· Programming skills (e.g., MATLAB; Python) and proficiency with statistical programs and analyses (e.g., R, SPSS)
· Excellent interpersonal leadership skills, writing and organizational skills
· Strong record of scholarly accomplishments
The position will start summer/fall 2018 with a minimum of a two-year commitment.
Interested candidates should send a CV, cover letter, research statement and contact information for three professional references to Helen Tager-Flusberg, Ph.D. (email@example.com)<mailto:firstname.lastname@example.org)> and Chloe Adams Agarwal (Center Administrator) – email@example.com<mailto:firstname.lastname@example.org>.
To learn more, please contact:
Helen Tager-Flusberg, PhD.
Director, Center for Autism Research Excellence
Professor, Psychological and Brain Sciences
100 Cummington Mall
Boston, MA 02215
Berlin School of Mind and Brain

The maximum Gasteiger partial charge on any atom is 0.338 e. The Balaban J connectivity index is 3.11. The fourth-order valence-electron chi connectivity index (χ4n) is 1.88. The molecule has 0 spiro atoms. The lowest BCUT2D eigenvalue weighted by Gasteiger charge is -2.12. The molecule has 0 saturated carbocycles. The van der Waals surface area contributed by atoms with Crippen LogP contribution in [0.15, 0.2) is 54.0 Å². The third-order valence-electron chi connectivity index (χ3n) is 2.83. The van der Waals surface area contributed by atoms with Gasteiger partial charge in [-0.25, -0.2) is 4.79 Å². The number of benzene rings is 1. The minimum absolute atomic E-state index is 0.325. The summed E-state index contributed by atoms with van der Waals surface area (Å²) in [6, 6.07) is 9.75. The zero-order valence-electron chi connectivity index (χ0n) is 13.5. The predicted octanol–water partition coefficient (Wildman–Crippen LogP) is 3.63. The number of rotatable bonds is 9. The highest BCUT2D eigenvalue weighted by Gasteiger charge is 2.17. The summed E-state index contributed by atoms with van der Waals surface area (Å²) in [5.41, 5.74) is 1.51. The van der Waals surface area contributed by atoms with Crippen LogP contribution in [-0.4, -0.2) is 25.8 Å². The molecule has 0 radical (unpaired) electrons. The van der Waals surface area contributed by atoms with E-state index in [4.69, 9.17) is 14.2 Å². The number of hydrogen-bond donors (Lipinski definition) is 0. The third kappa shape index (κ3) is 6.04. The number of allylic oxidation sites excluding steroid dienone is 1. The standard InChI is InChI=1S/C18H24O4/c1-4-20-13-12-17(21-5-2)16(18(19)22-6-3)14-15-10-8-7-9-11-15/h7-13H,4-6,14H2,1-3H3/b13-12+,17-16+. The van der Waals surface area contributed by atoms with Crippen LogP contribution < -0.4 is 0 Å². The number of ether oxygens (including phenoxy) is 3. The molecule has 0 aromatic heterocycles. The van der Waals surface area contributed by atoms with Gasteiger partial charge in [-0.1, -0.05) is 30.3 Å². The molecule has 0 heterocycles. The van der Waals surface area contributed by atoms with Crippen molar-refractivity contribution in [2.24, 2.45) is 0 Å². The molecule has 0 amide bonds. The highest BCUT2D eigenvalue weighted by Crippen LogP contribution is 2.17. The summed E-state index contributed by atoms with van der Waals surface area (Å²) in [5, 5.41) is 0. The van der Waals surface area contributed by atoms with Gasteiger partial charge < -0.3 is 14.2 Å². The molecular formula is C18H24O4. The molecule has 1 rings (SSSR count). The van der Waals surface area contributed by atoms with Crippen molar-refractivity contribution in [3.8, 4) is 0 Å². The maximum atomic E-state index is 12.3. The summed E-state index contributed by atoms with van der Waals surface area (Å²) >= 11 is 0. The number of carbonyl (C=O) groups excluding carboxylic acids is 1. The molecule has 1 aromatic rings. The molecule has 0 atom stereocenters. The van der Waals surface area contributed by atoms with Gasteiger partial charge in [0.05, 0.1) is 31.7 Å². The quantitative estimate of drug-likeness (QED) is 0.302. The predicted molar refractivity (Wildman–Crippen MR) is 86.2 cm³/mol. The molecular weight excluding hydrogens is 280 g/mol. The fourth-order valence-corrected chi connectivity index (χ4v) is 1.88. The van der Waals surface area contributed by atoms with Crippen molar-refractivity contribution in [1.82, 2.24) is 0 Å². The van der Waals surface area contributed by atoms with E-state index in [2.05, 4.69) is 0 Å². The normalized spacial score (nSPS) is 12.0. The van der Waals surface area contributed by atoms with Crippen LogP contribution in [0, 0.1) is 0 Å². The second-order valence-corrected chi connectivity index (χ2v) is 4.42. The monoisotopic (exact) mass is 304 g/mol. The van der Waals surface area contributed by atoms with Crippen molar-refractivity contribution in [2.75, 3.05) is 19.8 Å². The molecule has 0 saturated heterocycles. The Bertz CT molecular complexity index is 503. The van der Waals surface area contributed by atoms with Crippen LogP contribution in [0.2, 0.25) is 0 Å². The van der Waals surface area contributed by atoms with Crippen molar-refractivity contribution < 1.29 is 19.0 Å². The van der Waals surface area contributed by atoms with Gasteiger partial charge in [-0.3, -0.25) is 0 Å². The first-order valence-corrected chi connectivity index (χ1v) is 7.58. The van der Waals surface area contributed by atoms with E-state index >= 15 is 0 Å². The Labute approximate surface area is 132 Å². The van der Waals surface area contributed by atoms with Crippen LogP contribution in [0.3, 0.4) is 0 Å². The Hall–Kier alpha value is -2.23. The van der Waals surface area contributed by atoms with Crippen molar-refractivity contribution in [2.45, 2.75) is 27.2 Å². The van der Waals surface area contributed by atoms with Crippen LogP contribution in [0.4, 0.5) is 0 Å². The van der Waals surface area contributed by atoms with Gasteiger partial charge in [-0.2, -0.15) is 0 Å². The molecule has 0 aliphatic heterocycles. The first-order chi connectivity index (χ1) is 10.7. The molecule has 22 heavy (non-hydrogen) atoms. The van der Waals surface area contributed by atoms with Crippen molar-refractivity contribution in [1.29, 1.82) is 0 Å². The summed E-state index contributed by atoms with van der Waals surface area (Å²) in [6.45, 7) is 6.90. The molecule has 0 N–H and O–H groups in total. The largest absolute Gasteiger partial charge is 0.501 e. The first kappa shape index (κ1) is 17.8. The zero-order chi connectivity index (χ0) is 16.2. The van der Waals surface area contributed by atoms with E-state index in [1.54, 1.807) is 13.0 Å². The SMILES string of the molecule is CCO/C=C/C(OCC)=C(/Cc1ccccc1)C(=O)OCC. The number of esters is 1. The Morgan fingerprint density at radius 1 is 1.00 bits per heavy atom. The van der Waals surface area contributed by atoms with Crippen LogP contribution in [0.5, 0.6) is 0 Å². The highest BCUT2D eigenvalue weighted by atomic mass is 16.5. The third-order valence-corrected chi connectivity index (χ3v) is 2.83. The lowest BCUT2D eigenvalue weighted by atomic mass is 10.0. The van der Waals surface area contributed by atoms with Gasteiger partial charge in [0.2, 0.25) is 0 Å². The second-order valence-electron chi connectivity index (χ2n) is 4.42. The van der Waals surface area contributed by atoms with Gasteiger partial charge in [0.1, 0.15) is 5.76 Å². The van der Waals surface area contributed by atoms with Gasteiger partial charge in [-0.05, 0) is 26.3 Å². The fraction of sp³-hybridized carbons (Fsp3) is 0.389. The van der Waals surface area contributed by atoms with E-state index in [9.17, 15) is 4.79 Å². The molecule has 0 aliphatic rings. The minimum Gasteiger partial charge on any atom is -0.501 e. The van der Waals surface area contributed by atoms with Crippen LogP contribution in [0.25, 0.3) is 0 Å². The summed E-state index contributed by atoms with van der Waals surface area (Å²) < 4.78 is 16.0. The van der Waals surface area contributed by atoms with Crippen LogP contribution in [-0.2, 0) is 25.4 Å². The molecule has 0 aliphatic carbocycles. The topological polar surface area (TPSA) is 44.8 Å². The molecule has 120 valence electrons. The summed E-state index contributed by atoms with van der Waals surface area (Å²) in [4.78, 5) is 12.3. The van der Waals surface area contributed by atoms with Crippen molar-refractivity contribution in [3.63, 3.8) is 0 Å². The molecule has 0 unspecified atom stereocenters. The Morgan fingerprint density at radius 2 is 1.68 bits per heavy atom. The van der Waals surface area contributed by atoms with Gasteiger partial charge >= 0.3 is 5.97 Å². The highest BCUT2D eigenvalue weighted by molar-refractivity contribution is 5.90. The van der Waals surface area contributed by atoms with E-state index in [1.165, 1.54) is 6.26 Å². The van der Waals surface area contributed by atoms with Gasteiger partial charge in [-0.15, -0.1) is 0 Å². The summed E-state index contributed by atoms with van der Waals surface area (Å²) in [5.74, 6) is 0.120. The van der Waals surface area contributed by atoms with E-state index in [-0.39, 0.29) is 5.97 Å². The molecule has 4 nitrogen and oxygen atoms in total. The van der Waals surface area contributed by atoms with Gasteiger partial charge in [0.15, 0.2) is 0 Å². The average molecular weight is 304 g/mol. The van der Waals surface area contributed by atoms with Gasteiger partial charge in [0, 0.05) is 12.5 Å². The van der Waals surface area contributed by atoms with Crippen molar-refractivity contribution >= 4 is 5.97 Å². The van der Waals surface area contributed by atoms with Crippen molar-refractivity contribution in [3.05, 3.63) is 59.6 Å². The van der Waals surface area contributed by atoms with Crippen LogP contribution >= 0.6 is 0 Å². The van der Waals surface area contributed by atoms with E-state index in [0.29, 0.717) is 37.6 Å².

One 3-year DAAD scholarship for international student
One scholarship is available to the best international candidate, funded by the German Academic Exchange Service (DAAD) as part of their Graduate School Scholarship Programme (GSSP).
As of September 2018, the last final exam (Master’s degree or equivalent) must have taken place no longer than six years ago.
As of September 2018, applicants must not have resided in Germany for more than 15 months.
Duration and funding
The scholarship amount is 1,200 € per month plus funding for travel expenses, insurances, research support, family support, German-language courses, etc.
You will have to apply through the online application tool of the Berlin School of Mind and Brain.
Shortlisted applicants will be either invited to come to Berlin (they will receive reimbursement for all or parts of their travel expenses) or interviewed via Skype.
Deadline: 15 July 2018, 23:59:59 hrs CET
Humboldt-Universitaet zu Berlin
Berlin School of Mind and Brain
Unter den Linden 6
Tel.: +49 (0)30 2093-1706, Fax: -1802
The University of Warwick, UK is seeking to appoint a full-time, 3-year